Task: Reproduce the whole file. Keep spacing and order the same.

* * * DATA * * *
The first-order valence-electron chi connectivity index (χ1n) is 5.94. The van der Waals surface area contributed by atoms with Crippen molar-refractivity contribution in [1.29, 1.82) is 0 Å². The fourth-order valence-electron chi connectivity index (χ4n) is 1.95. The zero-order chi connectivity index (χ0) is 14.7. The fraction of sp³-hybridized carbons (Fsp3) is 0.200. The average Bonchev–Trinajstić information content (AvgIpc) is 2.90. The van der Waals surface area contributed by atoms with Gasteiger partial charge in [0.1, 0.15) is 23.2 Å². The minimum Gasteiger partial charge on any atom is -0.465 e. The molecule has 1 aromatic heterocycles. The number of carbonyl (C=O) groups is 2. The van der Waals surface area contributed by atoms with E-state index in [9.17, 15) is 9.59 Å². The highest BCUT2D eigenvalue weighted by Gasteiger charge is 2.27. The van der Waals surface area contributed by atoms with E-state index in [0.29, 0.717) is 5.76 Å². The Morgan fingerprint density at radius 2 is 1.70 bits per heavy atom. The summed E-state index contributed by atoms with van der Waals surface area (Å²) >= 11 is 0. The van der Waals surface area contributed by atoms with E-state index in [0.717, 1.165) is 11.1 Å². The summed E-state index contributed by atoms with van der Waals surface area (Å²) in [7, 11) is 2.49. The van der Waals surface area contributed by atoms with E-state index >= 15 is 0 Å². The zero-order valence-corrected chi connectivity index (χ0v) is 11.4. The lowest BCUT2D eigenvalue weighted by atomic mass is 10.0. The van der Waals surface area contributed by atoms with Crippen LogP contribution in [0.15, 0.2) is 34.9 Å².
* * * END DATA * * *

The first-order valence-electron chi connectivity index (χ1n) is 5.94. The van der Waals surface area contributed by atoms with Crippen molar-refractivity contribution in [1.29, 1.82) is 0 Å². The fourth-order valence-electron chi connectivity index (χ4n) is 1.95. The zero-order chi connectivity index (χ0) is 14.7. The fraction of sp³-hybridized carbons (Fsp3) is 0.200. The average Bonchev–Trinajstić information content (AvgIpc) is 2.90. The van der Waals surface area contributed by atoms with Gasteiger partial charge in [0.1, 0.15) is 23.2 Å². The minimum Gasteiger partial charge on any atom is -0.465 e. The molecule has 1 aromatic heterocycles. The number of carbonyl (C=O) groups is 2. The van der Waals surface area contributed by atoms with E-state index in [9.17, 15) is 9.59 Å². The highest BCUT2D eigenvalue weighted by Gasteiger charge is 2.27. The van der Waals surface area contributed by atoms with E-state index in [0.29, 0.717) is 5.76 Å². The Morgan fingerprint density at radius 2 is 1.70 bits per heavy atom. The summed E-state index contributed by atoms with van der Waals surface area (Å²) >= 11 is 0. The van der Waals surface area contributed by atoms with E-state index in [0.717, 1.165) is 11.1 Å². The summed E-state index contributed by atoms with van der Waals surface area (Å²) in [7, 11) is 2.49. The van der Waals surface area contributed by atoms with E-state index >= 15 is 0 Å². The zero-order valence-corrected chi connectivity index (χ0v) is 11.4. The lowest BCUT2D eigenvalue weighted by atomic mass is 10.0. The van der Waals surface area contributed by atoms with Crippen LogP contribution in [0.15, 0.2) is 34.9 Å².